HN: Sure! The repertoire consists of a mixture between some Spanish and Israeli songs (for example an old Israeli folk song and a song by Paco de Lucía) with our own interpretation. We are also playing our original songs with new special arrangements for the duo. It’s important to us to change the usual format of a flute & piano duo and we are finding new ways of presenting these two instruments together as equals. We recently made our own arrangement to an amazing piece by the Argentinian composer Astor Piazzolla which was composed originally for flute and guitar but I felt like the spirit and the melody of the piece could really fit our duo so we made it our own. The whole process is really a lot of fun. I think the audience will enjoy it.
AR: In your live performances you often utilize electronic effects. How important is technology to your music and do you use this in other setting’s, i.e. the duo with Chano?
HN: In the recent years I started venturing out and using some more effects as well as loops. I’m actually a big fan of acoustic instruments and acoustic music but I also like the combination with electronic music. I’m just starting to understand more about this world and it definitely interests me. For now, I’m using my effects in a way which will sound very organic to the music and will serve it. I’m planning on expanding my knowledge and introducing some more effects as well as triggers as part of my music. With Chano the music is mostly acoustic but I use different sounds with my multi effect. We are speaking about being more experimental though, so we may introduce more technology in the duo setting as well.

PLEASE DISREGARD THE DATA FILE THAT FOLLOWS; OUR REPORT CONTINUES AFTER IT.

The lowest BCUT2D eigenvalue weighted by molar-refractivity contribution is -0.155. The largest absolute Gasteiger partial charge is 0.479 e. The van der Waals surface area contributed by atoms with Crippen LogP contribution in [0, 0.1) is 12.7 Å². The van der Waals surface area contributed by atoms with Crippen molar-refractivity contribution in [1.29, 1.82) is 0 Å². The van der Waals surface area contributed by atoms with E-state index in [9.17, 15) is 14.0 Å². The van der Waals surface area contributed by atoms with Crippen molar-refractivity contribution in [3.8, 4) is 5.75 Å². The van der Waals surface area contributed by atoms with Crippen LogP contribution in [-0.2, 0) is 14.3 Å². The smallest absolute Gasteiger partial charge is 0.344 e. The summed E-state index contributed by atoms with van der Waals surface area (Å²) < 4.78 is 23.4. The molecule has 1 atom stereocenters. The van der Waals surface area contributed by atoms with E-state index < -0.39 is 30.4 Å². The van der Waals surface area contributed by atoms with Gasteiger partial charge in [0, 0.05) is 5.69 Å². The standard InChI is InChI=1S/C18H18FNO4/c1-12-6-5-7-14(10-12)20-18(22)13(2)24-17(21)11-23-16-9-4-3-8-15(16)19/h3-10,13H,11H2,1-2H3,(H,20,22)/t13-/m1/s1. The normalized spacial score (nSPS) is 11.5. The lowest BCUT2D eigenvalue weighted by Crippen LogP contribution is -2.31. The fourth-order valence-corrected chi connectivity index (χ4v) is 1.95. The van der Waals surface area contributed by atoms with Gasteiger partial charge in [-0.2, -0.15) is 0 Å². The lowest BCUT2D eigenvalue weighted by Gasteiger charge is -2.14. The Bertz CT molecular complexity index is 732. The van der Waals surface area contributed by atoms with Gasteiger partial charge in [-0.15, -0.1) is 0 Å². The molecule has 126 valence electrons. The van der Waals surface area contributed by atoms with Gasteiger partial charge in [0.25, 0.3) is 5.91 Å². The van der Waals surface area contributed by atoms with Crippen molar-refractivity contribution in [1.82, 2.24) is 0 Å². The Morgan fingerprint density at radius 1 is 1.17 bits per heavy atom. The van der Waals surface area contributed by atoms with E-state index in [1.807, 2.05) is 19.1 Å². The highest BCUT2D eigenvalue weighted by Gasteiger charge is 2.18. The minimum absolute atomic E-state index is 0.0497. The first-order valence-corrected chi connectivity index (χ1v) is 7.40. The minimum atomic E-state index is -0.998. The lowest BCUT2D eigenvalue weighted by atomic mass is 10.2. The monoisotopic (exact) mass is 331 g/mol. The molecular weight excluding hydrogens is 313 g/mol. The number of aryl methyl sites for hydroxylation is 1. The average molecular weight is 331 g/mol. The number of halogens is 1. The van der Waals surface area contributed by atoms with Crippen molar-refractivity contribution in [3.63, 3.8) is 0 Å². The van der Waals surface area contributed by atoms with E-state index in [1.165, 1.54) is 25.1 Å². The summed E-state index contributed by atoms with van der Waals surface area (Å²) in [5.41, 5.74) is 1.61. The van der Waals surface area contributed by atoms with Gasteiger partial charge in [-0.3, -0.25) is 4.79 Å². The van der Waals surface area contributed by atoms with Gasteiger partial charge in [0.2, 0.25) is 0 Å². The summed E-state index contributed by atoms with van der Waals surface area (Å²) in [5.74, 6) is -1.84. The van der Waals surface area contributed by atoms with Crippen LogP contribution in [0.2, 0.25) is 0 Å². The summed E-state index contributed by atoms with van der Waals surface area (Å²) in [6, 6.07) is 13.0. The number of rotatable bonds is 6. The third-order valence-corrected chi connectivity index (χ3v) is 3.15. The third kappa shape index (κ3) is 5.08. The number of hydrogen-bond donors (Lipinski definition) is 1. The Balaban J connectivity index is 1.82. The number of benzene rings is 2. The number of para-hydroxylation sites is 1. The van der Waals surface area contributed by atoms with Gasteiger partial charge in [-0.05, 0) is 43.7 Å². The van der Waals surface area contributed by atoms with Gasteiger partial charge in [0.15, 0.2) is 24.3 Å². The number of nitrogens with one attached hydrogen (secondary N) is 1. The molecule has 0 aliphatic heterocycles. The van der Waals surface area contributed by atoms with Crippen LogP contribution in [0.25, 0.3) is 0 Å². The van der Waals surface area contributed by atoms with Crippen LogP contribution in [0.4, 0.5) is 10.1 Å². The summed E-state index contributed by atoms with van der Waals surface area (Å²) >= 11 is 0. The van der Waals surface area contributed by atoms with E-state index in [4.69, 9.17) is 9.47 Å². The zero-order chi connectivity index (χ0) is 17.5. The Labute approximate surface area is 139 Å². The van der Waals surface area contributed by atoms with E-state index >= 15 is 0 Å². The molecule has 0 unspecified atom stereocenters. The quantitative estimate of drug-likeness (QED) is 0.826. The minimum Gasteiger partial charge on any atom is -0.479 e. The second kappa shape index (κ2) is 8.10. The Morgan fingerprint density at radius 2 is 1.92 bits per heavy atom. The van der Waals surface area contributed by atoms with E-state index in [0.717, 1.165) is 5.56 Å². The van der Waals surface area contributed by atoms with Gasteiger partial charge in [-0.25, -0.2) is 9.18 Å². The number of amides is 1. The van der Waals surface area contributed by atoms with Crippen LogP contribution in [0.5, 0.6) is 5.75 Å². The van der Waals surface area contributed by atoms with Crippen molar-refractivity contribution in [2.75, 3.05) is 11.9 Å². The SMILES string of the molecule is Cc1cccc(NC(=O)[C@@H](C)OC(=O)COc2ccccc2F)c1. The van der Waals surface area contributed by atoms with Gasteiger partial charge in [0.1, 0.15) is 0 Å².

AR: I’ve asked this question a great deal in recent interviews and it’s provoked some rather interesting answers so far, so here I go. What are your thoughts on the state of Jazz today and where do you see the future of the genre?
HN: Yeah, this is a great question. I think that what keeps the jazz alive and relevant is to let its flavors and colors mix with different musical traditions. I think a good example is what Chano or I or many other musicians out there are doing. I think that straight ahead jazz is a bit like Classical music these days- it’s great and important that it’d being preserved and performed by musicians all over the world and, at the same time, I believe that if the great jazz minds like Charlie Parker or John Coltrane would have been alive today, they would have kept inventing and expanding their music and would not have played the same thing they did seventy years ago. I think that letting jazz evolve by letting it mix with other musical traditions is the way to keep this style relevant and alive.